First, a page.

Honestly, grading a player’s defense is very straightforward. Rather than having speed and arm strength be counted separately, they just are added to the equation of projecting their defensive ability. Still, defense is generally unstable and can be predicated on defensive positioning, so it’s important to not overemphasize that aspect of a player’s game.
Based off of previous studies, we have found that offense is around five times more valuable than defense, and it’s also been revealed that getting on base is around 1.8 times more valuable than hitting for power; that’s without even mentioning how getting on base is far more stable than power and defense. With that in mind, this is my official formula for grading a position player:
53% On Base, 30% Power, 17% Defense
From this, it’s clear that on-base ability is definitely the most important trait for a player to have, while being elite defensively doesn’t really move the needle. However, this formula is only part of the equation. Since positional value is alive and well in the modern game, we need to also make necessary positional adjustments; a “50” catcher is far more valuable than a “50” first baseman or corner outfielder. To reflect this, I use the following positional adjustments based on the average statistics of each position from the past decade. These multipliers are applied to the prospects’ tool grades:
Catcher: On Base- 1.04, Power- 1.1, Defense- 1.083
First Base: On Base- 0.95, Power- 0.96, Defense- 0.9097
Second Base: On Base- 1.01, Power- 1.09, Defense- 1.049
Third Base: On Base- 1.01, Power- 1.03, Defense- 1.0081
Shortstop: On Base- 1.03, Power- 1.1, Defense- 1.0523
Corner Outfield: On Base- 0.98, Power- 1, Defense- 0.948
Center Field: On Base- 1, Power- 1.04, Defense- 1.0155
From this, it’s obvious which prospects tend to be more valuable than others; teams should be looking to build their farm systems, and rosters in general, with up-the-middle players. Not only do these players have a far greater margin for error in terms of bust-rate since they play valuable positions, but it’s far easier for them to shift to a corner position than vise versa. Elite prospects at corner positions like Spencer Torkelson, Nolan Jones, and Andrew Vaughn are still top-notch prospects, but the gap really appears in the next tier of players- you have to be flawless as a corner player to be as valuable as an above-average up-the-middle prospect. Plus, it doesn’t hurt that better athletes tend to age better than less-athletic corner players, as evidenced by the rough decline of corner infielders Miguel Cabrera and Albert Pujols.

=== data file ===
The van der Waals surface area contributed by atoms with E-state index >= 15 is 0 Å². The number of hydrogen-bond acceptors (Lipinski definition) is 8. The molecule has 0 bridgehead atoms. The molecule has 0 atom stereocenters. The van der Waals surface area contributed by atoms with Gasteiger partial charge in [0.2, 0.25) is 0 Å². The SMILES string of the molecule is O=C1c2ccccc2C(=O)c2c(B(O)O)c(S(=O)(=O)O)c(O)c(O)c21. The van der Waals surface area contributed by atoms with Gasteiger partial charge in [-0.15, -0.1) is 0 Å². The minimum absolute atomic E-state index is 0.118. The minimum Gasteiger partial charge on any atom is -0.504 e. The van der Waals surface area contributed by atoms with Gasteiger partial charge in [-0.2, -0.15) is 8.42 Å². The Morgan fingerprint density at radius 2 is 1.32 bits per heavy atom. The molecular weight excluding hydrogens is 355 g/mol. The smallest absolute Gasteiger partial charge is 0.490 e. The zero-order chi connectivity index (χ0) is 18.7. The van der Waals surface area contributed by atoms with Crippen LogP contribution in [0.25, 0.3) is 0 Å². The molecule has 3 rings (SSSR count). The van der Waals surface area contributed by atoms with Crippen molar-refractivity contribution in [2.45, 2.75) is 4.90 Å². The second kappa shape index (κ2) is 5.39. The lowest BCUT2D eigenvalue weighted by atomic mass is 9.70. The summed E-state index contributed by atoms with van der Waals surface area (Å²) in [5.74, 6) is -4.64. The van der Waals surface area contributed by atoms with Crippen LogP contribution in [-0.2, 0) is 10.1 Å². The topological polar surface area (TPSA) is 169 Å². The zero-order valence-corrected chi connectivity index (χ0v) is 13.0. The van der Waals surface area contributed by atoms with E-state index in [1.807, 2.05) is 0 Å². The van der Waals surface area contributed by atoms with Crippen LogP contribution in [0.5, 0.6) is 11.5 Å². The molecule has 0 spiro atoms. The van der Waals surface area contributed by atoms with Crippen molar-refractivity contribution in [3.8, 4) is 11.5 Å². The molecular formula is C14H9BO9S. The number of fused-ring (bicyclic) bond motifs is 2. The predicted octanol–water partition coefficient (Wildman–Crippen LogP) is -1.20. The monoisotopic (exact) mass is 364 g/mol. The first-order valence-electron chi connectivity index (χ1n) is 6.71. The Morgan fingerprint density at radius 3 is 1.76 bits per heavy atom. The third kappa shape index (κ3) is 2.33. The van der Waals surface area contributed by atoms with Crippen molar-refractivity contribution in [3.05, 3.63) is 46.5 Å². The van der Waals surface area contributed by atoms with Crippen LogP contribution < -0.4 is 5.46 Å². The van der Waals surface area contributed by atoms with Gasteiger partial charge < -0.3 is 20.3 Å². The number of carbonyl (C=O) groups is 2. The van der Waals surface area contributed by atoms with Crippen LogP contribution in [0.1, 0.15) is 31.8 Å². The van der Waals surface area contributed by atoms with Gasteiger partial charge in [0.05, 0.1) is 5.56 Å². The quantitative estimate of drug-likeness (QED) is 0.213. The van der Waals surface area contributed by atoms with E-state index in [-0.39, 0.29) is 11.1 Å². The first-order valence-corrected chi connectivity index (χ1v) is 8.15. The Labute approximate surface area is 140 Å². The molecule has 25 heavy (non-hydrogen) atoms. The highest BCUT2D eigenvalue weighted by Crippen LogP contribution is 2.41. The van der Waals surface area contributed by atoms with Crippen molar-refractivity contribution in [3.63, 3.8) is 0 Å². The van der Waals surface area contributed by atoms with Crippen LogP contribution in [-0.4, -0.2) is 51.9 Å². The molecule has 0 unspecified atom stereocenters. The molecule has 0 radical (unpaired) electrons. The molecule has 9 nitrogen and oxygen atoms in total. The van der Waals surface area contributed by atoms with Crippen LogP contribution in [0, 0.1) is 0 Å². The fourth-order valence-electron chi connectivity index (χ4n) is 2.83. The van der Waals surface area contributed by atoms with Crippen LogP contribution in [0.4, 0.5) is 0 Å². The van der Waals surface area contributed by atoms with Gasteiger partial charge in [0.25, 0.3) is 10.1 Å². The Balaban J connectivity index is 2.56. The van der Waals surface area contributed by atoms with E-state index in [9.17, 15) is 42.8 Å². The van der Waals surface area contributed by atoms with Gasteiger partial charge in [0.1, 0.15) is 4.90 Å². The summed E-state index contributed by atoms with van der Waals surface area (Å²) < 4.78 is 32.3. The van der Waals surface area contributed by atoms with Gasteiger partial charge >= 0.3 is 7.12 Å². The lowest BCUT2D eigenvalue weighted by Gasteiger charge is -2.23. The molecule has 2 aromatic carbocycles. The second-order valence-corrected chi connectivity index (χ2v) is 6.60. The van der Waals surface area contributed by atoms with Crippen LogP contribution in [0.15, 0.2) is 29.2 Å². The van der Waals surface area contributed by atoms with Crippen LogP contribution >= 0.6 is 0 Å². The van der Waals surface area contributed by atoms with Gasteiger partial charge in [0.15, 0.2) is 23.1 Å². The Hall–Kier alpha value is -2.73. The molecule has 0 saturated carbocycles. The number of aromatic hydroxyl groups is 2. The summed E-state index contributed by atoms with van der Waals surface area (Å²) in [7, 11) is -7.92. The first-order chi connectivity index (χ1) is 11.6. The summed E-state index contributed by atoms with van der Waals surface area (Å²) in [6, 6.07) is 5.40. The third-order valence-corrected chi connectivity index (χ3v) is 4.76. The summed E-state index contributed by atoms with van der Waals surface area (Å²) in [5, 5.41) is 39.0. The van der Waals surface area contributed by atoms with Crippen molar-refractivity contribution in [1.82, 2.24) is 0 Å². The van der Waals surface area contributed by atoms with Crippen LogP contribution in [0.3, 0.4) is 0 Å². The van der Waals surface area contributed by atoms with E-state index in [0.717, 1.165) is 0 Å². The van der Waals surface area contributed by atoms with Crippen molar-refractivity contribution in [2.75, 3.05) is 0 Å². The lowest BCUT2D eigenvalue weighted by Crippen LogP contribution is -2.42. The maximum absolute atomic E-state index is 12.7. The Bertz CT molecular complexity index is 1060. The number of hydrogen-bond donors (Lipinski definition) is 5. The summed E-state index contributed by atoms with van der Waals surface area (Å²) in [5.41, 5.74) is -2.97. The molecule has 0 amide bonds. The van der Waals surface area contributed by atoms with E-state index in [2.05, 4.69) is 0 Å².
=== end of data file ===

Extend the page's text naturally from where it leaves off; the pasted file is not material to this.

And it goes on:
Okay, but what about pitchers? Sure, a star pitcher isn’t as valuable as a star position player, yet with how volatile they are, teams should always be stocked with pitching depth, especially with how difficult it is to address on the open market. A previous study I conducted already demonstrated that “stuff” is about four times more important than command. With the 80% that “stuff” takes up in the formula, a repertoire should be weighted as such, based on the average pitch usage from last season:
32.5% Fastball, 29.5% Breaking Ball, 18% Changeup
The fact that a pitcher’s changeup is almost as important as command tells you all you need to know- command is all about being average, especially since it’s far easier to improve in that area than adding velocity.
However, this only takes into account a pitcher’s quality. In a correlation study I conducted, a pitcher’s efficiency (FIP) was around 2.5 times more predictive of WAR than innings pitched, but innings pitched is definitely a key factor. Those findings would have us weigh quality versus longevity in 71.5%-28.5% fashion, but since it is very difficult to accurately predict a player’s future innings, I recommend using a 85-15 formula. At the end of the day, what we can really hypothesize is the risk that they become a reliever, which I do using the following grading scale for their “stamina rating”:
60: 0% Reliever Risk
50: 25% Reliever Risk
40: 50% Reliever Risk
30: 75% Reliever Risk
20: 100% Reliever Risk
To be as precise as possible, I go by 2.5s, and overall, a player’s stamina is a lesser part of the equation for their overall grade. Yet, it would be foolish not to account for it all, since, at the end of the day, we’re trying to project which players will accumulate the most WAR, and the ability to pitch a lot of innings matters.